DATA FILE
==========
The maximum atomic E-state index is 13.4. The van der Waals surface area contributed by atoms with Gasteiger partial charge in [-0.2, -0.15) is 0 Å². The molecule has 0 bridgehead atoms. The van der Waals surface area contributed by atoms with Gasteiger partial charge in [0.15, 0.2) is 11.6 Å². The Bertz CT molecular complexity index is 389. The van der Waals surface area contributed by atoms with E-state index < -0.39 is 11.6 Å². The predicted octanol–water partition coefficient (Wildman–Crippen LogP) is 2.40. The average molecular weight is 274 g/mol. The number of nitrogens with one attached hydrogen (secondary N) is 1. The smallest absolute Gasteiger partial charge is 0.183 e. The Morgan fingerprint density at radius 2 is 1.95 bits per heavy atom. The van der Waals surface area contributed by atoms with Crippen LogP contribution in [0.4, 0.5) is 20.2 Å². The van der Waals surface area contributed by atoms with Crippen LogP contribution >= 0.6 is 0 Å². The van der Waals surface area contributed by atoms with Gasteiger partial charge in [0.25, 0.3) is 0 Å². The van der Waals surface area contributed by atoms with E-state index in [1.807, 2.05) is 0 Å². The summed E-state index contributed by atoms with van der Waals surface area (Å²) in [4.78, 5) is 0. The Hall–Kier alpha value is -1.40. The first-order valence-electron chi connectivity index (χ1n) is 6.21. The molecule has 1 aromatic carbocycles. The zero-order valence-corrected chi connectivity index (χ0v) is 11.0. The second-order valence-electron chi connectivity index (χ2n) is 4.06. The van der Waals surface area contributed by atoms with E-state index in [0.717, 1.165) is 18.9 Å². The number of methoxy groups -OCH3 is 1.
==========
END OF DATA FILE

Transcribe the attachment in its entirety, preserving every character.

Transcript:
The maximum atomic E-state index is 13.4. The van der Waals surface area contributed by atoms with Gasteiger partial charge in [-0.2, -0.15) is 0 Å². The molecule has 0 bridgehead atoms. The van der Waals surface area contributed by atoms with Gasteiger partial charge in [0.15, 0.2) is 11.6 Å². The Bertz CT molecular complexity index is 389. The van der Waals surface area contributed by atoms with E-state index < -0.39 is 11.6 Å². The predicted octanol–water partition coefficient (Wildman–Crippen LogP) is 2.40. The average molecular weight is 274 g/mol. The number of nitrogens with one attached hydrogen (secondary N) is 1. The smallest absolute Gasteiger partial charge is 0.183 e. The Morgan fingerprint density at radius 2 is 1.95 bits per heavy atom. The van der Waals surface area contributed by atoms with Crippen LogP contribution in [0.4, 0.5) is 20.2 Å². The van der Waals surface area contributed by atoms with Crippen LogP contribution >= 0.6 is 0 Å². The van der Waals surface area contributed by atoms with Gasteiger partial charge in [0.25, 0.3) is 0 Å². The van der Waals surface area contributed by atoms with E-state index in [1.807, 2.05) is 0 Å². The summed E-state index contributed by atoms with van der Waals surface area (Å²) in [4.78, 5) is 0. The Hall–Kier alpha value is -1.40. The first-order valence-electron chi connectivity index (χ1n) is 6.21. The molecule has 1 aromatic carbocycles. The zero-order valence-corrected chi connectivity index (χ0v) is 11.0. The second-order valence-electron chi connectivity index (χ2n) is 4.06. The van der Waals surface area contributed by atoms with E-state index in [0.717, 1.165) is 18.9 Å². The number of methoxy groups -OCH3 is 1.